Justice and Law Enforcement:
The Department of Justice's Efforts to Compile State Crime Statistics
T-GGD-90-33, Apr 19, 1990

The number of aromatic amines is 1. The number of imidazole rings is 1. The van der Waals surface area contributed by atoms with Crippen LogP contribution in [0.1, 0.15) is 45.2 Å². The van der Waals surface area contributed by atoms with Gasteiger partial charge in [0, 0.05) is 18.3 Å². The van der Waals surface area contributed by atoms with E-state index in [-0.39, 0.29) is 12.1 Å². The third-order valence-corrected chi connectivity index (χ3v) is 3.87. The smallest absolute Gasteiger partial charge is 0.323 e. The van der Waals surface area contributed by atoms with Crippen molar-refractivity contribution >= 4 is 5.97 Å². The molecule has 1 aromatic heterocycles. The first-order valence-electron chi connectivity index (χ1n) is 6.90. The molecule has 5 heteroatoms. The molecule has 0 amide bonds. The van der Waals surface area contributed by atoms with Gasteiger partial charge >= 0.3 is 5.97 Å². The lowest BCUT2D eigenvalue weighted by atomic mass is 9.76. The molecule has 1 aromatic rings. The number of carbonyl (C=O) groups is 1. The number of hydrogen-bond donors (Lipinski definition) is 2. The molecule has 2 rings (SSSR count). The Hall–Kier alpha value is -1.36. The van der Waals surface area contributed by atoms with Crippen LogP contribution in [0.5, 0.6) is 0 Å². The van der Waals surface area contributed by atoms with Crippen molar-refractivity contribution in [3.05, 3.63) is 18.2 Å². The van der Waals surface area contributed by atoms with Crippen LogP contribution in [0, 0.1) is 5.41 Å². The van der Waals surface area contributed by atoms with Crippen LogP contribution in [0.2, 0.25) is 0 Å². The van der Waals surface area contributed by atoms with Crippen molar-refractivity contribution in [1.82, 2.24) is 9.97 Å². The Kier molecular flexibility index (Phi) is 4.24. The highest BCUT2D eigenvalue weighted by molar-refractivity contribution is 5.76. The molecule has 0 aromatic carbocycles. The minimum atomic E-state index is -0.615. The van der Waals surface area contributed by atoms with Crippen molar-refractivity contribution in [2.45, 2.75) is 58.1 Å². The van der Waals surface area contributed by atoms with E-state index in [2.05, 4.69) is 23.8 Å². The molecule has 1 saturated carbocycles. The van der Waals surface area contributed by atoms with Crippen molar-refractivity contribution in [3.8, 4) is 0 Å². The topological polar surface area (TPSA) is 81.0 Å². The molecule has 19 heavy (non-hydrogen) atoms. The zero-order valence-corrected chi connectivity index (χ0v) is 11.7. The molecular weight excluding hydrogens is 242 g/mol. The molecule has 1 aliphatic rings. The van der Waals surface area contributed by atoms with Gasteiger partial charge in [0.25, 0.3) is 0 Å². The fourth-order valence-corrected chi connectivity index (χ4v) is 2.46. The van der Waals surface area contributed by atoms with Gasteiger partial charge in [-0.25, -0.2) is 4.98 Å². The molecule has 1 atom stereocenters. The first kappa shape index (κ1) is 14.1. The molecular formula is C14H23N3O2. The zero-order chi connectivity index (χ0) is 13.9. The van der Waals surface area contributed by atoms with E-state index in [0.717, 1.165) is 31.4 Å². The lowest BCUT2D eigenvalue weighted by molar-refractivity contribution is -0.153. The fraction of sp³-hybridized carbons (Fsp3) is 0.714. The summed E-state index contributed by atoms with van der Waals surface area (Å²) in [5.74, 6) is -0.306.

GAO discussed the Department of Justice's (DOJ) collection, analysis, and reporting of state crime statistics. GAO noted that: (1) the Bureau of Justice Statistics (BJS), Federal Bureau of Investigation (FBI), and Bureau of Justice Assistance (BJA) were the principal DOJ agencies responsible for the routine collection and analysis of state crime statistics; (2) DOJ used such information as the basis for distributing federal funds, targeting federal programs to address identified problems, and examining the incidence of crime and law enforcement efforts; (3) the DOJ programs typically relied on data from state criminal history records repositories, state and local law enforcement agencies, state courts, state corrections agencies, and inmate surveys; (4) FBI planned to expand data collection from 8 to 22 crime categories and expand reporting of significant details about offenses, arrestees, and victims; (5) a nonprofit professional association received BJS and BJA funding to analyze state crime data, provide technical assistance to address crime-related policy issues, and maintain a clearinghouse of state policy resources; and (6) the BJS National Crime Survey attempted to elicit information about reported and unreported crimes. GAO also noted that the data inconsistencies among the various databases could be attributable to: (1) serious, long-standing data quality problems in criminal history records; (2) lack of data validation; (3) states' collection and reporting of incomplete data; (4) differences in states' penal code definitions; and (5) states' slow progress in automating criminal history records.